Buying a home in the often scary real estate landscape of Toronto can be challenging enough, especially with today’s stiff competition, so knowing exactly what mortgage you can afford (and how to even get one) is more important than ever.
To take things back to the basics, a mortgage is a loan from a bank or other lender that a buyer uses to purchase or maintain a piece of real estate that is paid back in agreed upon regular instalments. The purchased property serves as collateral for the loan.
Virtually any aspiring homebuyer in Toronto will need to secure a mortgage to make their purchase, so Paul Faykiss, Associate Vice President of Real Estate & Secured Lending Products at TD, shared everything a buyer needs to know before getting their mortgage, from figuring out how much you can afford to choosing which lender to go with.
Figure out what mortgage you can afford.
The very first step in getting a mortgage for an aspiring Toronto homebuyer is figuring out what mortgage you can afford. The easiest way to get a rough estimate, Faykiss says, is to use one of the many online calculators rather than crunching the numbers yourself. It will ask you questions about where you want to live, your salary, your expenses, and how much you have saved for a downpayment, as this will affect the size of the mortgage you need.
“It’s also good to keep in mind that while these tools can give you a sense of what you can afford, they’re not definite,” Faykiss told Daily Hive. “The final number on how much mortgage you will be approved for only comes after a full application and approval.”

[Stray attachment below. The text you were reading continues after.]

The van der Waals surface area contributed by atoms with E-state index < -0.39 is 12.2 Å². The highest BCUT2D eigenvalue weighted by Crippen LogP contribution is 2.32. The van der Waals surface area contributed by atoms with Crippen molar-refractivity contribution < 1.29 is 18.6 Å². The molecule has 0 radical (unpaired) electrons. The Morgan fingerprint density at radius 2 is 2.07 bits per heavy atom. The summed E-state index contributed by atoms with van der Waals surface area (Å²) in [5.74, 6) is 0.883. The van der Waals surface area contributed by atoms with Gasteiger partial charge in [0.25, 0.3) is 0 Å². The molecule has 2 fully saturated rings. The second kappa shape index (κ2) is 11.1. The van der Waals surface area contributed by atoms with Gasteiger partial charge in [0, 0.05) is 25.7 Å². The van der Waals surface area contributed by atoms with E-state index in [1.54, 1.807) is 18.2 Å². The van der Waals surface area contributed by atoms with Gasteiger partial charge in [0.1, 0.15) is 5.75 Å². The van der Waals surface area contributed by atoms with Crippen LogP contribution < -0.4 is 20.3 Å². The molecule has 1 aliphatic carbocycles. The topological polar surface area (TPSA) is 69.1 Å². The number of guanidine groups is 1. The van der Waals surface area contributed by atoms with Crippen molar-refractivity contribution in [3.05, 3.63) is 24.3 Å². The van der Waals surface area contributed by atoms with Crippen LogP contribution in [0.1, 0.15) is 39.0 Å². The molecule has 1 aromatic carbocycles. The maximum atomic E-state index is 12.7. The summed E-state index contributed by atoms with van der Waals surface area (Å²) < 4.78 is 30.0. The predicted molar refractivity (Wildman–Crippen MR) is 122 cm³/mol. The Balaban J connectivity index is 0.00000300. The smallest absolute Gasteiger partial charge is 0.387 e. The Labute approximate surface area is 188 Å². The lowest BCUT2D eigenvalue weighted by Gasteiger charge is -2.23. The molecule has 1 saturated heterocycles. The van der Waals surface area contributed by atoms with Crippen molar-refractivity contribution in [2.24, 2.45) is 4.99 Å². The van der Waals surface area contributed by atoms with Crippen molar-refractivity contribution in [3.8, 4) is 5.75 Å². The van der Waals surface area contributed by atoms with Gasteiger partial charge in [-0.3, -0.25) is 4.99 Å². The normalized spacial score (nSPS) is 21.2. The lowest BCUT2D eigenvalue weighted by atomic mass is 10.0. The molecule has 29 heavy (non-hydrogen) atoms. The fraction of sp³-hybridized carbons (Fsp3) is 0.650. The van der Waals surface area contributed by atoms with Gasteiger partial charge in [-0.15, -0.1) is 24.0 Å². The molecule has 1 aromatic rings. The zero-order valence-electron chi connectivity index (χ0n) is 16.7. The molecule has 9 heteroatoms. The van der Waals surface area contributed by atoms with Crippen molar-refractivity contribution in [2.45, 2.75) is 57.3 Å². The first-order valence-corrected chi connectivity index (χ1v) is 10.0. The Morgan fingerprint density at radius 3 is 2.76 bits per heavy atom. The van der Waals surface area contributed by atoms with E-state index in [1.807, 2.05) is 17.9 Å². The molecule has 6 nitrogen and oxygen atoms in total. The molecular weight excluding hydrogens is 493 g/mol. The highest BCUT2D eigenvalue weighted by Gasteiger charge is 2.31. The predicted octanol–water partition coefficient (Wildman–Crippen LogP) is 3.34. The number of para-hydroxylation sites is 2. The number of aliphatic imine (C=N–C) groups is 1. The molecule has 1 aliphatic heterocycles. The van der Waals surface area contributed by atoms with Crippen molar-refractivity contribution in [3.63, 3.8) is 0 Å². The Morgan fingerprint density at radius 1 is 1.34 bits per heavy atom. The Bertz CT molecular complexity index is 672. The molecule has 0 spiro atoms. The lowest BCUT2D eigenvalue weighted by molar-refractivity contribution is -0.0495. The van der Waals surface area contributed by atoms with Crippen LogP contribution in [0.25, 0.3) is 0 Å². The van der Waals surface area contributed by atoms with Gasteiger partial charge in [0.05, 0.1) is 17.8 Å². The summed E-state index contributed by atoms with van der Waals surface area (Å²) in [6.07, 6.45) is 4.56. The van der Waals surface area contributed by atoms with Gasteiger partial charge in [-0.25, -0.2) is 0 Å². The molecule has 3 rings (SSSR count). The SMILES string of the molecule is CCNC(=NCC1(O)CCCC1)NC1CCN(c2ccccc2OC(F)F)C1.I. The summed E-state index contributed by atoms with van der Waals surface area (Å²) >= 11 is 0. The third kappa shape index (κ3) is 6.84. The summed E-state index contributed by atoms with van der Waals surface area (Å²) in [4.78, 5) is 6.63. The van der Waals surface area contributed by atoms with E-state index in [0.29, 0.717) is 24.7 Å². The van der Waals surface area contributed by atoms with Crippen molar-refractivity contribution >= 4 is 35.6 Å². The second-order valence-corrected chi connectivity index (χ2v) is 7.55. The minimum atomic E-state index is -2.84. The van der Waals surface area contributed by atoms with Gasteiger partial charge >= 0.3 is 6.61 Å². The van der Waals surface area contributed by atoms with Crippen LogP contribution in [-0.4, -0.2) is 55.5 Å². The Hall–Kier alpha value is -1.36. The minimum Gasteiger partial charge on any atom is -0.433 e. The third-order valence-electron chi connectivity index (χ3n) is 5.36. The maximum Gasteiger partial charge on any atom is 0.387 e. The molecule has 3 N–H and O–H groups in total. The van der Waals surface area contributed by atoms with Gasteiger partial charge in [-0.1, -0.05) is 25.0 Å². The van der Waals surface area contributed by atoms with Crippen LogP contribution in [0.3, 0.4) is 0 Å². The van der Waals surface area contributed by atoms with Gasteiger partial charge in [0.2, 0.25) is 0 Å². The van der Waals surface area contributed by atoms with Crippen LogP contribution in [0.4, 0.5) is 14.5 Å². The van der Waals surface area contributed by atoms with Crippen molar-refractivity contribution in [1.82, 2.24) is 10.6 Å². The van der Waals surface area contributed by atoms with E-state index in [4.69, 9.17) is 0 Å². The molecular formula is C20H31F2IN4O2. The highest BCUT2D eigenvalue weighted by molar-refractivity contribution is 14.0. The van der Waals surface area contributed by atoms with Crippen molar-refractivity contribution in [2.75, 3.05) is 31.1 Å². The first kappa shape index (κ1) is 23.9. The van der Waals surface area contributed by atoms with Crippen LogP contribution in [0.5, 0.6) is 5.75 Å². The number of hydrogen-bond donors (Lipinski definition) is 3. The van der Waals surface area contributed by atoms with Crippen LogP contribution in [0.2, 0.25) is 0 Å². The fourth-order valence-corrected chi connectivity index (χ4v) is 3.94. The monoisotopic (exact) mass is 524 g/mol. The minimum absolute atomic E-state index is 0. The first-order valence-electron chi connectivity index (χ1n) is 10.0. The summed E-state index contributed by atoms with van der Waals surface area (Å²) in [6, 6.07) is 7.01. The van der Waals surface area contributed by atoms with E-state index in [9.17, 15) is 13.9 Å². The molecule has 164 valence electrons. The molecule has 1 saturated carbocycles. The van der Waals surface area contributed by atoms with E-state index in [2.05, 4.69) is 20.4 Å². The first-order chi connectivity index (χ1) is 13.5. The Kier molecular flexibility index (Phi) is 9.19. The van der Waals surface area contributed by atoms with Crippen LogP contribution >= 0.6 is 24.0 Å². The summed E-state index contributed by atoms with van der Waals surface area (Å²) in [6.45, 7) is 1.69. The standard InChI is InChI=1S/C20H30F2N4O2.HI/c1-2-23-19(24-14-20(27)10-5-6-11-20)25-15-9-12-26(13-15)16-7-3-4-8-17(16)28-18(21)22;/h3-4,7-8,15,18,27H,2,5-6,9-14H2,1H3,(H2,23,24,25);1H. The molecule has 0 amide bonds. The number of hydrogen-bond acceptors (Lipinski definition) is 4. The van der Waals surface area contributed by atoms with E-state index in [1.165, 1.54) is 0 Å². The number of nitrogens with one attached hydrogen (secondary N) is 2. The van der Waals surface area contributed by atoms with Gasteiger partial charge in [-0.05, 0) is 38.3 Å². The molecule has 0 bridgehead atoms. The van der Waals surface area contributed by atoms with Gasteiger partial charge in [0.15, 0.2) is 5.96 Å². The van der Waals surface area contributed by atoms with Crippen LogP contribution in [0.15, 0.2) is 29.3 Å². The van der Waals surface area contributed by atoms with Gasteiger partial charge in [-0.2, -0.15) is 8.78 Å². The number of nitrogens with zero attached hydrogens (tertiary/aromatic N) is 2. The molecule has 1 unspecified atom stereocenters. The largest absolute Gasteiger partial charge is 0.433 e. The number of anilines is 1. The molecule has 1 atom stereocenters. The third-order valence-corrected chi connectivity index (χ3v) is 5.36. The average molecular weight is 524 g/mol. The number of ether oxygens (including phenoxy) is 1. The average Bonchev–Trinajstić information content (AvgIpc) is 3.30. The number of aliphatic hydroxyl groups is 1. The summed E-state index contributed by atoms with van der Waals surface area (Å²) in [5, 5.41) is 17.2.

Make an appointment and get pre-approved for a mortgage.
After calculating what mortgage you can afford, the next step for many aspiring buyers is to get pre-approved for a mortgage. That way, once you’ve found a house that you want to put an offer in on, you’ll have a much easier time getting the mortgage. It will also give you a clearer picture of the highest amount you’ll be able to spend on a home.
“Banks often offer a number of ways to apply for a mortgage,” Faykiss said. “At TD, for example, you can make an appointment to see one of our TD Mortgage Specialists or apply for a mortgage online to buy a home.”
Know what factors mortgage lenders take into consideration.
Lenders take into account a wide range of factors, including your gross income, credit history, assets, and liabilities. All Canadian buyers looking to get a mortgage from a federally-regulated lender also have to undergo the OSFI Mortgage Stress Test.
“In order to pass the mortgage stress test, you’ll need to qualify at your contractual mortgage interest rate plus 2%, or [at] 5.25%, whichever is greater,” Faykiss said.
Essentially, the lender uses a higher qualification threshold than what you’ll actually be paying. For example, if the interest rate on your mortgage is 3.65%, then the mortgage lender will act as if you need to have enough money to pay a 5.65% interest on your loan (since 3.65% plus 2% is greater than 5.25%).
Also, buyers who are putting less than 20% down on their home are required to purchase mortgage insurance, which is factored into the price on the stress test.
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Choose a lender that works for you.
With so many banks and lenders out there, it can be hard to know who to go with. Faykiss advises looking at what each lender offers in terms of rates and payment plans and seeing what parameters work best for you.
“I would say a few important factors to look for are a lender that offers the mortgage solution that suits you best, flexibility in mortgage payments, and last but certainly not least, a lender you trust,” Faykiss said.